Wednesday, July 28, 2010

The User Interface (Oh, how I hate that word)

Years ago, when mainframes were king, and the 3270 was the only way to court, there weren't many questions about interface design. Most people who used 3270-based applications wanted as much on the each screen as possible. You tried to make it look presentable, but the users would quickly memorize the layout anyway. And you only had two colors to work with anyway. It was important to get the key tabbing right. For productivity, however, most people who used these applications wanted as much information on the screen as possible. There wasn't any scrolling as we know it today. They didn't want to have to make another round trip to the system for another screenfull.

Now, whether web-based or client-server (and actually, they're all client server, aren't they?), the trend is to make the screen pretty, often at the expense of efficiency. And this can be annoying.

Applications that depend on relational databases often have too many panels to wade through to get something done, because of network and server latency. Often a designer that likes whitespace or pretty pictures gets to decide on the interface design. And that's a mistake.

Designing an interface these days is much more complicated than it used to be. At the very least you have to think about your user/client/customer. And it's clear that many designers ... don't.

Consider the New York Times site. Sure, they have the title, and they have to make room for ads. But for the space available, the NYT site offers as much information as possible on a single page, most of it "above the fold." There are often 6 columns on the start page.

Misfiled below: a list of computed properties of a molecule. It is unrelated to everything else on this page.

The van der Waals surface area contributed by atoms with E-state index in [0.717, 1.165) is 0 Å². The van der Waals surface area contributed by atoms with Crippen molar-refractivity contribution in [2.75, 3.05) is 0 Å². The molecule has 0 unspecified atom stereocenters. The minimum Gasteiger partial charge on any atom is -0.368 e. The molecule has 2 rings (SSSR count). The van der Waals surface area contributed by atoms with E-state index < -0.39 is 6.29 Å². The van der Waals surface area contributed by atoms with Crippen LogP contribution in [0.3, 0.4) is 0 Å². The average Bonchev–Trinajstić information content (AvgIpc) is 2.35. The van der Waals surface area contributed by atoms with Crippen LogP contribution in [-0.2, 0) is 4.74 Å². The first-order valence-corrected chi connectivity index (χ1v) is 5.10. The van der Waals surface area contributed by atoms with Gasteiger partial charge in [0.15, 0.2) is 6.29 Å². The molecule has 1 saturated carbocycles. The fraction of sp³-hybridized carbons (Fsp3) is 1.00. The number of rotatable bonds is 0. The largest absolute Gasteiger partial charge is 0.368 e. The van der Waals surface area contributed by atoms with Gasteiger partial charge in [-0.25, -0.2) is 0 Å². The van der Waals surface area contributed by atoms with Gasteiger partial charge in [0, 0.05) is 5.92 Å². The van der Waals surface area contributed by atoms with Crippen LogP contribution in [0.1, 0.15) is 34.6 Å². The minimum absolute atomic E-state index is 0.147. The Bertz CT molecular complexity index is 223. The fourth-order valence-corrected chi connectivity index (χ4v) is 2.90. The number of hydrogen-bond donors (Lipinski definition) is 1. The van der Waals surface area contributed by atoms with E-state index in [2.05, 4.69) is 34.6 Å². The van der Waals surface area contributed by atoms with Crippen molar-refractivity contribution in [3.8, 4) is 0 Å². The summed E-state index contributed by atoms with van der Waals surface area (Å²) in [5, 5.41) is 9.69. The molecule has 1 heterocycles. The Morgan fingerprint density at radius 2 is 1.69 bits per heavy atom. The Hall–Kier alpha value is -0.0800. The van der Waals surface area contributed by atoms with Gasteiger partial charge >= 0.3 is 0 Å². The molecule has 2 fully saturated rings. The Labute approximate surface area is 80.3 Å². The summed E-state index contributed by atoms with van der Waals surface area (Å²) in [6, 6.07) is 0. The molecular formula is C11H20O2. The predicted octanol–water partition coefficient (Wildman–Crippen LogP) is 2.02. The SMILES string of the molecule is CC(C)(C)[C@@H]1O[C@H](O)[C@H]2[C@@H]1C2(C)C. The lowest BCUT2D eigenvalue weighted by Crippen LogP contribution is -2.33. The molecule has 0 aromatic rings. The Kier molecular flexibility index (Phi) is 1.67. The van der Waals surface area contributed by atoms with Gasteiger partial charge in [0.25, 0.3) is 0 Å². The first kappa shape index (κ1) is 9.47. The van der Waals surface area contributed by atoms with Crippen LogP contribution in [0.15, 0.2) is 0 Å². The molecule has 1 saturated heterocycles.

Compare that with the Washington Post site, which typically has 3 columns, and a lot more whitespace. Is that better? Is it more informative? Is it easier to read?

The worst in this category is Time Magazine, where there is nothing but headlines on the start page. It's chaos in red-and-white; the page contains very little real information.

Colleges. Most college and university sites focus on marketing these days. Used to be that Harvard's page was bare bones, but informative. Now they all have big, splashy graphic images at the top, often rotating, or even Flash videos. You have to scroll to get any information. Worst are those that have no information at all on the home page, but only some links (that are sometimes hard to see). UT Austin, St. John's in Annapolis and Princeton, of the ones I've looked at recently, are the most informative. All the rest are merely pretty.

How about your organization's applications? Lots of white space, pretty pictures? Or is real information available right at the top?